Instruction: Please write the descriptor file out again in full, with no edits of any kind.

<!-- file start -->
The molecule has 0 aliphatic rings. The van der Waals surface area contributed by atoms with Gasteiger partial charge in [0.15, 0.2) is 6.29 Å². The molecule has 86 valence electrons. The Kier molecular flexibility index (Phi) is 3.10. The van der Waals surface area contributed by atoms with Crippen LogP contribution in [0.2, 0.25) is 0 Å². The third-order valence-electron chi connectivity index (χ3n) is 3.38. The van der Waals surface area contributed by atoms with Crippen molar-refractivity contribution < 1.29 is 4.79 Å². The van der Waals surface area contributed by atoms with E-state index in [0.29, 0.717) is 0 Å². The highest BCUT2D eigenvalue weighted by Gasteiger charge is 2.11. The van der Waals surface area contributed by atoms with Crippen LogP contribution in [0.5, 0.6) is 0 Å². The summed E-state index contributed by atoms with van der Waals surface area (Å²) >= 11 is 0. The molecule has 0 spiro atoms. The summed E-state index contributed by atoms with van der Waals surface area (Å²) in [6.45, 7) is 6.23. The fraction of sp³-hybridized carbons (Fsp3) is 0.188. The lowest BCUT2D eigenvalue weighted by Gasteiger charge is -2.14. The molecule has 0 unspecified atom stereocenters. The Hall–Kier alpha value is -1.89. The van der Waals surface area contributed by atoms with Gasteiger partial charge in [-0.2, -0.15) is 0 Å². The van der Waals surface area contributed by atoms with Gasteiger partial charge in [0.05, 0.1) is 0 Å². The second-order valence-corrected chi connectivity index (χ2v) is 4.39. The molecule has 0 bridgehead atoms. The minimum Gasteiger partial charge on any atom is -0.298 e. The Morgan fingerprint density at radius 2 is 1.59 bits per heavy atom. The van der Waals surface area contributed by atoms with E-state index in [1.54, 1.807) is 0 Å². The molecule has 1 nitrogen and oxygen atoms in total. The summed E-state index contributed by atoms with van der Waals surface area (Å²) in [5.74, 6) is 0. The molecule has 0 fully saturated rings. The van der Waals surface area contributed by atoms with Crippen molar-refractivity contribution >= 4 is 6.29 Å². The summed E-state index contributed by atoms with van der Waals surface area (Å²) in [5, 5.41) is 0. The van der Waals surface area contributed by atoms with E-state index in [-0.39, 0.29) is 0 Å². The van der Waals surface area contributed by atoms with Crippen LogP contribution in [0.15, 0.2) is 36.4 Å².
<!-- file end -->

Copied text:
The molecule has 0 aliphatic rings. The van der Waals surface area contributed by atoms with Gasteiger partial charge in [0.15, 0.2) is 6.29 Å². The molecule has 86 valence electrons. The Kier molecular flexibility index (Phi) is 3.10. The van der Waals surface area contributed by atoms with Crippen LogP contribution in [0.2, 0.25) is 0 Å². The third-order valence-electron chi connectivity index (χ3n) is 3.38. The van der Waals surface area contributed by atoms with Crippen molar-refractivity contribution < 1.29 is 4.79 Å². The van der Waals surface area contributed by atoms with E-state index in [0.29, 0.717) is 0 Å². The highest BCUT2D eigenvalue weighted by Gasteiger charge is 2.11. The van der Waals surface area contributed by atoms with Crippen LogP contribution in [0.5, 0.6) is 0 Å². The summed E-state index contributed by atoms with van der Waals surface area (Å²) >= 11 is 0. The molecule has 0 spiro atoms. The summed E-state index contributed by atoms with van der Waals surface area (Å²) in [6.45, 7) is 6.23. The fraction of sp³-hybridized carbons (Fsp3) is 0.188. The lowest BCUT2D eigenvalue weighted by Gasteiger charge is -2.14. The molecule has 0 unspecified atom stereocenters. The Hall–Kier alpha value is -1.89. The van der Waals surface area contributed by atoms with Gasteiger partial charge in [-0.2, -0.15) is 0 Å². The van der Waals surface area contributed by atoms with Gasteiger partial charge in [0.05, 0.1) is 0 Å². The second-order valence-corrected chi connectivity index (χ2v) is 4.39. The molecule has 0 bridgehead atoms. The minimum Gasteiger partial charge on any atom is -0.298 e. The Morgan fingerprint density at radius 2 is 1.59 bits per heavy atom. The van der Waals surface area contributed by atoms with E-state index in [1.54, 1.807) is 0 Å². The molecule has 1 nitrogen and oxygen atoms in total. The summed E-state index contributed by atoms with van der Waals surface area (Å²) in [5.74, 6) is 0. The molecule has 0 fully saturated rings. The van der Waals surface area contributed by atoms with Crippen molar-refractivity contribution >= 4 is 6.29 Å². The summed E-state index contributed by atoms with van der Waals surface area (Å²) in [5, 5.41) is 0. The van der Waals surface area contributed by atoms with E-state index in [-0.39, 0.29) is 0 Å². The van der Waals surface area contributed by atoms with Crippen LogP contribution in [0.15, 0.2) is 36.4 Å².